We live in a world where Kanye describes his sartorial superiority in relentless, irrelevant detail down to his monogrammed socks, where every stare, blink and perfectly pouty punctuation pause by those Hills girls have taken on some kind of existentialist meaning and have seeped into our very being. Where internet trolls feast on the vulnerable, adding disturbing comments to tribute Facebook pages of the recently deceased, the relentless, faceless, desensitised, cyber bullying from the comfort of your own home.
We live in an age where Twitter squashes all news together and timelines feature the latest from Syria spilling over someone from The Only Way Is Essex having trouble eating a kebab. Everything is equal, everything is relevant and meaningful. Where Skins ran the full Bacchanalian sub Less Than Zero gamut and teen froth 90210 featured a skewed business man named Patrick, amongst whose special peccadilloes was teen girl on girl sex (minus the rusty coat hanger and rat one would hope). This is a world where salacious gossip sites spread the darkest of rumours about the bleakest celebrity scandals and imagine a well known actor as their trusted informant. Robert Downey Jr. may have played the morally annihilated Julian but is he really willing to truly inhabit the space of the soulless or is this the work of another actor adroitly prepping themselves for an Imperial Bedrooms movie?
Have we crossed some kind of crass divide or have we just caught up with Easton Ellis’s terrifying vision of mankind? In his coined ‘post-Empire’ world that we now inhabit, Bret Easton Ellis is king.
He heralded the arrival of snark with his cast of emotionally unresponsive teenagers, dumb girls and their even dumber male counterparts. Apathetic, vicious and unforgiving, we squirmed at a world half recognised but a world we would all soon inhabit, where nobody ever really grows up and nobody ever really wants to be seen as concerned.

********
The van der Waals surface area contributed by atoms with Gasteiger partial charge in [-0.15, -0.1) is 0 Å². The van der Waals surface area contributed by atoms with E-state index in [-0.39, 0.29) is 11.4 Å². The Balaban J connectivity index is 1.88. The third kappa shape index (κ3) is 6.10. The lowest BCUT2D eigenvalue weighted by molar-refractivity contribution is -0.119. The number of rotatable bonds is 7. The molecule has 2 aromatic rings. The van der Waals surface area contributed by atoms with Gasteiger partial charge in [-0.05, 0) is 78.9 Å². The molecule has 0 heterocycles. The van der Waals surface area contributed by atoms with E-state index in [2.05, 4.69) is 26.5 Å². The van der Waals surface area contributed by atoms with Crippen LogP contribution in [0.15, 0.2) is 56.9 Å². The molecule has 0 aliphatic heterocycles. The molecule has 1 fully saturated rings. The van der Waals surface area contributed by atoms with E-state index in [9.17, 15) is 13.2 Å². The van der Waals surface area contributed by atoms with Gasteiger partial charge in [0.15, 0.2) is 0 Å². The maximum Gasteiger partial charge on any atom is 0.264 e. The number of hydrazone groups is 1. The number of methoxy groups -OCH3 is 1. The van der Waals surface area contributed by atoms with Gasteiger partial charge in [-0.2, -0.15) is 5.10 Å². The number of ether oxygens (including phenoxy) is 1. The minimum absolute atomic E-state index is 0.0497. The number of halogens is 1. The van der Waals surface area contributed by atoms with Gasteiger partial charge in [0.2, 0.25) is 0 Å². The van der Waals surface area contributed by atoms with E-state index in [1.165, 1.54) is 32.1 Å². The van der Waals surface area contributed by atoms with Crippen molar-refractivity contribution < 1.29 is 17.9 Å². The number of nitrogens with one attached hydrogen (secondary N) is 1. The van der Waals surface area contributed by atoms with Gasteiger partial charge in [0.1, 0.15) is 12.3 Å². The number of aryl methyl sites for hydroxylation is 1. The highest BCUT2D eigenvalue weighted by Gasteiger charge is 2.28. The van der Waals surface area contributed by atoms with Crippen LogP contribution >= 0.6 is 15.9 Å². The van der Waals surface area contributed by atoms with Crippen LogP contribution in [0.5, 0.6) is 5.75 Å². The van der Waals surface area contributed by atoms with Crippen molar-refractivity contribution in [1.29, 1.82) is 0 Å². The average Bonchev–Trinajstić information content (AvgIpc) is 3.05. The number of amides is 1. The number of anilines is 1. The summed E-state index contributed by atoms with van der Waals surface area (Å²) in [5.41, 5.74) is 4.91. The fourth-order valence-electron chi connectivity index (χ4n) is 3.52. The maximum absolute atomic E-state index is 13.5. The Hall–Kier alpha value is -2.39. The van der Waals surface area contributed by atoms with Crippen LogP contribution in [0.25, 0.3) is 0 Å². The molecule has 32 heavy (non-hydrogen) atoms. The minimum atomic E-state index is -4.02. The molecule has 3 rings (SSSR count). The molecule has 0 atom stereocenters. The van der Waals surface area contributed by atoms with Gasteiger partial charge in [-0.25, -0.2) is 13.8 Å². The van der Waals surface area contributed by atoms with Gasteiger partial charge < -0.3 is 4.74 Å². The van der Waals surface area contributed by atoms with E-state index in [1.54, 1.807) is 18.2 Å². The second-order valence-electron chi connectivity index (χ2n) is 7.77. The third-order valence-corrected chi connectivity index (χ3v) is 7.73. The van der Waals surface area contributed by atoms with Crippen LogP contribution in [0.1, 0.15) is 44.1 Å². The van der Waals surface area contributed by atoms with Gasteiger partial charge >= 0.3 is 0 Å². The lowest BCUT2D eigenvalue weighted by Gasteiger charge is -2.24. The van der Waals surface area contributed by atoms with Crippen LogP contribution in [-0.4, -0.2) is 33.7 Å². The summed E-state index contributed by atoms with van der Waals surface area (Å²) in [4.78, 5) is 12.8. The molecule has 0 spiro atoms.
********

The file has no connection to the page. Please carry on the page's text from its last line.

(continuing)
Most importantly he understood the importance of pop culture in our lives and elevated it to such an extent that it was sewn in throughout all his texts, as background noise, as conceited conversation fodder, as the very life blood of his character’s consciousness. The distant, deranged teen brains of Less Than Zero drench themselves daily in a wave of INXS, the Psychedelic Furs, the Go-Go’s and Elvis Costello, the T.V plays out a cycle of meaningless MTV images as they become more numb and lost before disappearing completely into their own vacuous existence.
From Victor’s endless, almost addictive roll call of celebrities in Glamorama to Patrick Bateman’s pop culture obsession, his mania merging into fantasy with the plastic and superficial, his internal downfall, the depraved sensory overload measured out in trash culture engrossment.
Whereas Ellis’s literary peers doused their characters in opera and the New York Times, Bateman is the facile beacon of the mindless with his helpless almost subconscious devotion to the Patty Winter’s show and its ever more bizarre topics, his talismanic sightings of Ivana Trump, his diatribes on Huey Lewis, Genesis, Whitney Houston, it is the bricolage of modern life writ large, more meaningful, relatable and therefore all the more chilling as we don’t have to search too far to attune ourselves with the Bateman cultural mindset.